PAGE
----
Wednesday, 14 August 2019

Copyright make-up tips - How to make a lasting impression

The 1709 Blog is happy to host this guest contribution by former 1709 Blog team member Hugo Cox (Hamlins LLP) on a recent decision of the High Court of England and Wales concerning copyright and make-up.

Here's what Hugo writes:

Copyright make-up tips - How to make a lasting impression
by Hugo Cox

One of the basic requirements for copyright protection in the UK is ‘fixation’ – the work has to have material form.

But what happens if the work loses its material form? Does the copyright protection disappear too? This question is of some significance to those who create things that do not last, whether they are disposed of, eaten or otherwise annihilated…

The question has now been decided in Islestarr Holdings Ltd v Aldi Stores Ltd, a judgment delivered on 17 June concerning the make-up powder palettes below:

Islestarr had been selling its Filmstar Palette since 2013, retailing for about £49 and clocking sales to date of £12.9m. When Aldi began selling its palette for £6.99 (reduced to £4.99), Islestarr sued for copyright infringement, pointing to Aldi’s slogan ‘Like brands, only cheaper’.

Aldi resisted the claim arguing, among other things, copyright could not subsist ‘in such a transitory medium as the top surface of a powder as the purported copyright work is not thereby fixed.’

The judge took a different view:
I am in no doubt that the design embossed into the powders can be subject to copyright protection in principle. Otherwise, artistic works by, for example, persons who make sculptures out of sand at low water on a tidal beach, which are then washed away, could have no claim to copyright in, say, a pre-construction sketch or photograph of the completed work. Likewise, I can see no reason why the creator of a bespoke wedding cake could not claim copyright in his or her work. The fact that the design in the powders disappears by being rubbed away by the user, does not, in my judgment, affect or remove the copyright protection to which such an artistic work is entitled, as that is as set out as a visual record in Annex 4. In other words, the powders are a three-dimensional reproduction of the two-dimensional object, namely the drawing.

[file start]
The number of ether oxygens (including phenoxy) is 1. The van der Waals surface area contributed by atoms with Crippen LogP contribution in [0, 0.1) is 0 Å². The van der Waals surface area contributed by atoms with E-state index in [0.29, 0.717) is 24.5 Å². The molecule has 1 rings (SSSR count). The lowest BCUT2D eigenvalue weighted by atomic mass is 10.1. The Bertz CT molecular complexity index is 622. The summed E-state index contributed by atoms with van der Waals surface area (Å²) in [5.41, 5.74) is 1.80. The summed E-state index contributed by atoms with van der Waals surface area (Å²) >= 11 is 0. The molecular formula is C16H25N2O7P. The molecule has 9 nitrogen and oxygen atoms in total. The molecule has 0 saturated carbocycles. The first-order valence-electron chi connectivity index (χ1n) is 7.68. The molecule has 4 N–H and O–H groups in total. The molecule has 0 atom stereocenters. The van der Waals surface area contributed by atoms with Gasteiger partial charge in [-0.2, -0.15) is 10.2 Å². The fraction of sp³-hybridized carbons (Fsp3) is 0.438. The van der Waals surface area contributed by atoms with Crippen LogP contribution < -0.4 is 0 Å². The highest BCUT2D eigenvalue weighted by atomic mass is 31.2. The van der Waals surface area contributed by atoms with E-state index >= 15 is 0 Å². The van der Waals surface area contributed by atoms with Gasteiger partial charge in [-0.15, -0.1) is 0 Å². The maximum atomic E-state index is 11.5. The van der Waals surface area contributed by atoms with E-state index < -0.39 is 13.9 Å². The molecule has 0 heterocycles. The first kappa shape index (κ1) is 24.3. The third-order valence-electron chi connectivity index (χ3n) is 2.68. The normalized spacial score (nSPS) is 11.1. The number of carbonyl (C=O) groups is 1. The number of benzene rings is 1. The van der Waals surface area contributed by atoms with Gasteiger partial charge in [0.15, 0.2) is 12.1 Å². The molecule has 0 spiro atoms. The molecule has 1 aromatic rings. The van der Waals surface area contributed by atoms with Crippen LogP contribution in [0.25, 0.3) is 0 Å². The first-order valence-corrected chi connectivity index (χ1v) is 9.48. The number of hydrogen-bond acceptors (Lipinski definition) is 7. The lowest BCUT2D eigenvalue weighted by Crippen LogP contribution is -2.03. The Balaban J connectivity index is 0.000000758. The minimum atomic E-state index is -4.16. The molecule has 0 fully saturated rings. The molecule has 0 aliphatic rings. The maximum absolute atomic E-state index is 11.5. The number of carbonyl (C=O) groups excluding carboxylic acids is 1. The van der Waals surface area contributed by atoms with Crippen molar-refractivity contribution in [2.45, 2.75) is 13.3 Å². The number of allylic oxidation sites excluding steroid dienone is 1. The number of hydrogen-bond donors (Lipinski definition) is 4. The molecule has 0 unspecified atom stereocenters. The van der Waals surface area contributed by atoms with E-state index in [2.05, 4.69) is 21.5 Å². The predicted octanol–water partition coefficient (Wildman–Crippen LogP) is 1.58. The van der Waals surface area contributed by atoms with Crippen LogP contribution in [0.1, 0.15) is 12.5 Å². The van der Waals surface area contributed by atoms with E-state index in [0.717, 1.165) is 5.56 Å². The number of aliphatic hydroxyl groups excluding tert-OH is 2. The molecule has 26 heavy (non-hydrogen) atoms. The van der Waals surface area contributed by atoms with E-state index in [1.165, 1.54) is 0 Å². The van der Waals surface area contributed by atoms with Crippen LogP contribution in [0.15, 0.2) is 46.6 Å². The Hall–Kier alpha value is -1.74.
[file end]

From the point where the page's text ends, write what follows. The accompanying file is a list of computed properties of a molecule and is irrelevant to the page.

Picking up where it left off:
Certainly, this conclusion is aligned with the CJEU’s recent ruling in Levola Hengelo on whether the taste of cheese can be protected by copyright. The CJEU reasoned:
Accordingly, for there to be a “work” as referred to in Directive 2001/29, the subject matter protected by copyright must be expressed in a manner which makes it identifiable with sufficient precision and objectivity, even though that expression is not necessarily in permanent form.
The judge in our case then determined:

  • Though copyright does not protect individual words (such as the words SCULPT and HIGHLIGHT embossed on the powder), copyright did subsist in the presence of the words as part of the overall artistic work.
  • Though Art Deco has inspired the Islestarr designs and Fabergé and others had manufactured objects decorated with sun rays and diamonds, Islestarr had made their own intellectual choices in creating their designs.
  • Aldi had admitted being aware of Islestarr’s packaging, there were substantial similarities between the designs and Aldi failed to persuade the judge those similarities did not result from copying.

He therefore decided to award summary judgment against Aldi.